Of course, Mary was as confused about this as you or I would have been! After the angel tells her she will be the mother of the Son of the Most High, she says “How can this be, since I am a virgin?” Here’s the angel’s reply:
“The Holy Spirit will come upon you, and the power of the Most High will overshadow you; therefore the child to be born will be holy; he will be called Son of God” (verse 35).
This immediately reminds us – as it would have reminded the original readers – of many Old Testament stories. When the Spirit of God came upon people in the Old Testament, they were able to do extraordinary things. Prophets spoke messages in the name of God. Soldiers won battles against extraordinary odds. Elijah was able to run for several miles in front of King Ahab’s chariot. The coming of God’s Spirit always makes the impossible possible. People can do things they would not normally be able to do because of the power of the Spirit of God.
So who is this person who will be conceived in this remarkable way? What does Luke tell us about him?
He tells us that Jesus will be God’s anointed king. Look at verses 32-33:
“He will be great, and will be called the Son of the Most High, and the Lord God will give to him the throne of his ancestor David. He will reign over the house of Jacob forever, and of his kingdom there will be no end”.
This echoes some words from 2 Samuel 7, part of which we read this morning. God says to King David:
“When your days are fulfilled and you lie down with your ancestors, I will raise up your offspring after you, who will come forth from your body, and I will establish his kingdom. He shall build a house for my name, and I will establish the throne of his kingdom forever…Your house and your kingdom shall be made sure forever before me; your throne shall be established forever” (2 Samuel 7:12-13, 16).
This language is taken up in the well known Christmas reading from Isaiah 9:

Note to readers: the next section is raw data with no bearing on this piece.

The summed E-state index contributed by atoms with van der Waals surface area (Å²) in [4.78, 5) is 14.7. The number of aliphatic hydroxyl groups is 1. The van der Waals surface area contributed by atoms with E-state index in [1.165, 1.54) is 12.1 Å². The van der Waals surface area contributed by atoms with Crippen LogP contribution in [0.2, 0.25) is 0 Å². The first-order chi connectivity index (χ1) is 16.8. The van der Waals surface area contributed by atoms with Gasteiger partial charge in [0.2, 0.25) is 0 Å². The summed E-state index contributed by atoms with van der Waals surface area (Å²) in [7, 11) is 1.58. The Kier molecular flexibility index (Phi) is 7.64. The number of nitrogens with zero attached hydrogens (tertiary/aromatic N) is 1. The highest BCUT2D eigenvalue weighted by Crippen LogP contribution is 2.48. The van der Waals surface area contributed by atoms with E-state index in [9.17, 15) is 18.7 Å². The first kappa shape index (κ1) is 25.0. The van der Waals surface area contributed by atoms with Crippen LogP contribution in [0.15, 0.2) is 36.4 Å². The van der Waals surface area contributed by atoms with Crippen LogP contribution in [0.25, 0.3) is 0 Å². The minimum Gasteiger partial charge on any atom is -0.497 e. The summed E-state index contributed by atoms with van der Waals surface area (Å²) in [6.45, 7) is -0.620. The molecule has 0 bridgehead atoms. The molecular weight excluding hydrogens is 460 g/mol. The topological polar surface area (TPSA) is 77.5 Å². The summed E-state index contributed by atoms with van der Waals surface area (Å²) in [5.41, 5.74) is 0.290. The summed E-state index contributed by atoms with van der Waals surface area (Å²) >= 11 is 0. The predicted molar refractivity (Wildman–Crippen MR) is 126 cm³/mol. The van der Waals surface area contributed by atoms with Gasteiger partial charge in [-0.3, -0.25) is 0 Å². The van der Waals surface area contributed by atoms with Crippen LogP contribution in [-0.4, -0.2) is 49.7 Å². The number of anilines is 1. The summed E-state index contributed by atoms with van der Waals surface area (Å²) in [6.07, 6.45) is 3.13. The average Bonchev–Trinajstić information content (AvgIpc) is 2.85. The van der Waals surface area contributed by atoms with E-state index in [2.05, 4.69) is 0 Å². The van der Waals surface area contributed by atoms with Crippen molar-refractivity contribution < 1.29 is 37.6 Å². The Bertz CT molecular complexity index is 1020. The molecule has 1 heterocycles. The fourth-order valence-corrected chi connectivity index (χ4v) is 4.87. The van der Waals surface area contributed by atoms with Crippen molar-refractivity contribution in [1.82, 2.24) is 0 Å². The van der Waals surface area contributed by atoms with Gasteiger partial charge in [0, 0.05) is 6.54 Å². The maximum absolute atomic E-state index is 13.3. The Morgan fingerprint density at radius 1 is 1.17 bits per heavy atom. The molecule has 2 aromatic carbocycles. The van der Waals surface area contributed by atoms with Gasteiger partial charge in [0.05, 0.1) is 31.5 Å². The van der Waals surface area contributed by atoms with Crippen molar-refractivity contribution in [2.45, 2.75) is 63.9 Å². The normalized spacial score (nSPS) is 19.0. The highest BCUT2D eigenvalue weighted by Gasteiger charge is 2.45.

‘For a child has been born to us, a son given to us; authority rests upon his shoulders; and he is named Wonderful Counsellor, Mighty God, Everlasting Father, Prince of Peace. His authority will grow continually, and there shall be endless peace for the throne of David and his kingdom. He will establish and uphold it with justice and righteousness from this time onward and forevermore’ (Isaiah 9:6-7).
So Mary’s son will be the Messiah, the King who God promised to send to set his people free.
Now obviously when Luke wrote these words – probably some time between 70 and 90 A.D. – his readers would have known very well that Jesus had not fulfilled these prophecies in a literal sense. He had not re-established the dynasty of David as a political reality in Jerusalem. He had not overthrown the Romans and the corrupt Jewish leaders and set up a new government. He had not become the King in a political or military sense.
Luke knew this, and yet he was not afraid to write these words down. Obviously, by the time he wrote this story, Christians were well used to the idea that Jesus is King in a very different sense. In Luke’s second book, Acts, a few years after the death and resurrection of Jesus his disciple Peter will stand up before a Roman household and make a bold claim: that the risen Jesus (who no one could see any more) is ‘Lord of all’ (Acts 10:36). That word ‘Lord’ was one of the official titles of the Roman emperor, so it was an audacious thing for a Galilean fisherman to stand before one of the emperor’s soldiers and claim the title for an obscure carpenter rabbi who had been crucified as a rebel against the emperor.